Lapis lazuli, as lovely as its exotic name, has decorated humans and enhanced their art for thousands of years. Normally a rich deep shade of blue or blue-violet, lapis lazuli may at times have a slight greenish cast. It is often sprinkled with small gold specks.
Those specks are tiny bits of pyrite (fool’s gold) embedded in the stone. Poets compare lapis lazuli to a night sky full of stars. Early people revered lapis lazuli as the home of various deities and believed that it would confer blessings on them. Healers used it to alleviate many ailments, including asthma, depression, and eye problems. Ancient Greeks believed it to an effective antidote to snake bite. Soldiers sharpened their swords on lapis lazuli, hoping to make themselves invisible.
Later, royalty, like Catherine the Great of Russia, used it to line the walls of their palaces. Artists in the Middle Ages ground it up to make a luminous pigment called ultramarine, which is the source of the glowing blues in the old masterpieces. Monks also used ultramarine pigment for the illustrations in their finest manuscripts.
Lapis lazuli is one of those rare gemstones that occurs in only one color – blue. Its name is a combination of Arabic and Latin words meaning “blue stone.”
Miners first extracted lapis lazuli from the earth more than 6000 years ago in Babylon (now Afghanistan). Lapis lazuli is still primarily mined in Afghanistan, with smaller mines in Chile, Myanmar (Burma), Russia, and the U.S. Scholars believe that the references to sapphire in the Bible actually allude to lapis lazuli, as all blue stones at that time were called sapphire.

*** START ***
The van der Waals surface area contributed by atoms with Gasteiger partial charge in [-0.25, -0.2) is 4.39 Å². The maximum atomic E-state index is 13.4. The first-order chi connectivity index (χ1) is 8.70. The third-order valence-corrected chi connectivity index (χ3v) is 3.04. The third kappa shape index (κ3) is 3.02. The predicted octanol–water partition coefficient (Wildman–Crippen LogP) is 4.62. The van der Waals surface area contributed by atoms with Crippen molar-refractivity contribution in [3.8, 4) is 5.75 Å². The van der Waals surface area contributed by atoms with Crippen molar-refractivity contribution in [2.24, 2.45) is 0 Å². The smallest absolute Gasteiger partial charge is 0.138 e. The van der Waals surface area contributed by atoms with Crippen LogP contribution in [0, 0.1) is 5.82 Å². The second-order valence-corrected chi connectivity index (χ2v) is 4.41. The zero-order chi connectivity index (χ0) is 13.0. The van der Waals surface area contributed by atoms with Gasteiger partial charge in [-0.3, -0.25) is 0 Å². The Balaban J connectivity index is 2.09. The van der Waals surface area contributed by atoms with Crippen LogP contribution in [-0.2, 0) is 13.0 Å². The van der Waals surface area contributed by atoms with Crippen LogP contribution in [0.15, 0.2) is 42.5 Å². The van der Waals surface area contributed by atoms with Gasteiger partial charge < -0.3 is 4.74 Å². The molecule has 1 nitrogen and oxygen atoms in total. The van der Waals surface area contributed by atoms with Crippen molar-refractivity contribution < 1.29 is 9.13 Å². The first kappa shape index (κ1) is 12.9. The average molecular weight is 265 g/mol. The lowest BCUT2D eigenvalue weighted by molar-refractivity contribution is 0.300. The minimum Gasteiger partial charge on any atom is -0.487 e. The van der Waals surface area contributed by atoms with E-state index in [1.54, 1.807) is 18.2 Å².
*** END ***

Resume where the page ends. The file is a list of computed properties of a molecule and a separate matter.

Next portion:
Lapis lazuli gets its blue color from lazurite, a complex mineral containing sodium, aluminum, sulfur, calcium, silicon, and oxygen. Other minerals in lapis lazuli may include amphibole, feldspar, mica, apatite, sphene, and diopside. As lapis lazuli is a combination of minerals, technically it is a rock. However, its beauty has allowed it to be classified as a gemstone.
A soft (Mohs 5 – 6) and porous gemstone, lapis lazuli needs to be protected from solvents and other chemicals. Jewelry made from it needs to be stored away from harder stones and metals, to prevent damage. Because of its softness, lapis lazuli is often used for carved objects. (See my January, 1999 article, “On A Scale of One to Ten” for an explanation of the Mohs scale and softness.)
Lapis lazuli has many imitators that the require the buyer to beware. Swiss lapis, German lapis, and blue onyx are minerals such as jasper and quartz that have been dyed blue.
Used by humans in myriad ways over the millennia, lapis lazuli remains a favorite of those who treasure blue gemstones